The importance of Daphne

October 11, 2010

Our Oldest Friends

Our oldest friends — the great gods
who never tried to woo us —
shall we reject them because our tools of steel
do not need them? Or shall we seek them on a map?

Those powerful friends, who receive our dead,
play no part in our wheels and gears.
We have moved our banquets far from them,
and pass their messengers with such speed

we can’t hear what they say. Lonelier now,
having no one but each other, not knowing each other,
we no longer meander on curving paths, but race straight ahead.

Only in the mills do the once sacred fires still burn,
lifting ever heavier hammers, while we
diminish in strength, like swimmers at sea.

Rilke, Sonnets to Orpheus I, 24

As Rilke suggests, our contemporary world culture — so fixated on scientific, mechanistic reductionism and linear thinking — might benefit by re-earthing society into the ancient Greek myths; myths so replete with tales of interconnections of Gods and Goddesses with all things Earth.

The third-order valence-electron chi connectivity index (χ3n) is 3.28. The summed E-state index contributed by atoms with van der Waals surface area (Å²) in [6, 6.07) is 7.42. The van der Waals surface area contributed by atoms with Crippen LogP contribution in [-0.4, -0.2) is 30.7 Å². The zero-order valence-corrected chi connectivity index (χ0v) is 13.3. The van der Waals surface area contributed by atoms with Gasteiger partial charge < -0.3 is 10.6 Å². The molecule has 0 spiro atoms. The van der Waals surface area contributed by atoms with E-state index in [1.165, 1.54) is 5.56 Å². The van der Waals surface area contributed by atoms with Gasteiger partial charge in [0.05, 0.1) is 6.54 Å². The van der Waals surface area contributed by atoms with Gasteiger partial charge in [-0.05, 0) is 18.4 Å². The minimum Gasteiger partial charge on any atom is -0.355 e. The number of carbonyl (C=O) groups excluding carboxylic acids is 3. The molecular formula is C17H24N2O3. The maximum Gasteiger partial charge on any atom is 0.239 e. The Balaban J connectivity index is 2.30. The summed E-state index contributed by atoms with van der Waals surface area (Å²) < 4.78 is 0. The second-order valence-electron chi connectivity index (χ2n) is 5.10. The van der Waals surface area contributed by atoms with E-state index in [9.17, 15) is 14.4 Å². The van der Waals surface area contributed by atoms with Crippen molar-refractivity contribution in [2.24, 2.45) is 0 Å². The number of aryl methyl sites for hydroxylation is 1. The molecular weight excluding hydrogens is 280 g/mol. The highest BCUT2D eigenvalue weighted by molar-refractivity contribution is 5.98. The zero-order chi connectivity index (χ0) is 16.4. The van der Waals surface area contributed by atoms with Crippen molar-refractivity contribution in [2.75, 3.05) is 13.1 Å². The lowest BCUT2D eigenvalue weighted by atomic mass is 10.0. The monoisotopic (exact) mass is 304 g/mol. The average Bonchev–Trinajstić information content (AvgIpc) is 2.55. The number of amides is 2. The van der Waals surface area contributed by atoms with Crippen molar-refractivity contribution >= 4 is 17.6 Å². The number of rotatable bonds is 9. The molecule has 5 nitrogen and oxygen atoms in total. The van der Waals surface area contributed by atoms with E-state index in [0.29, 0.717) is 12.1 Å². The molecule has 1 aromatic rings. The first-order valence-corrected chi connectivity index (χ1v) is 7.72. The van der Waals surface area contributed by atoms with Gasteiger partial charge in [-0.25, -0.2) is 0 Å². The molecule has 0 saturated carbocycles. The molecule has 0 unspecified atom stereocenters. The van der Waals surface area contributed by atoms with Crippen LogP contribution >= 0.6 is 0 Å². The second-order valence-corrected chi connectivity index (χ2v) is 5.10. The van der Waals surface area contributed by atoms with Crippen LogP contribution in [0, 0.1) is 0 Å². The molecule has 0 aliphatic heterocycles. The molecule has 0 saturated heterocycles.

Peneus was a river God. Creusa was a naiad (from the Greek “running water”) and daughter of Gaia. Together they had a daughter Daphne who, because of her beauty, was pursued relentlessly by Apollo whose infatuation was caused by an arrow from Eros. In desperation she prays — in different versions to either the river god Peneus or the earth Goddess Gaia — and is transformed into a laurel tree.

“a heavy numbness seized her limbs, thin bark closed over her breast, her hair turned into leaves, her arms into branches, her feet so swift a moment ago stuck fast in slow-growing roots, her face was lost in the canopy. Only her shining beauty was left.”
Ovid, Metamorphoses

To me, the essence of artwork, and its contemporary importance, is to remind us humans in a very visceral way of our intimate connection to earth, water, air and fire.

We are star dust. We are inextricably linked to all the elements of the cosmos.

The love beating out of our human hearts is but a minor heart of the great Heart.

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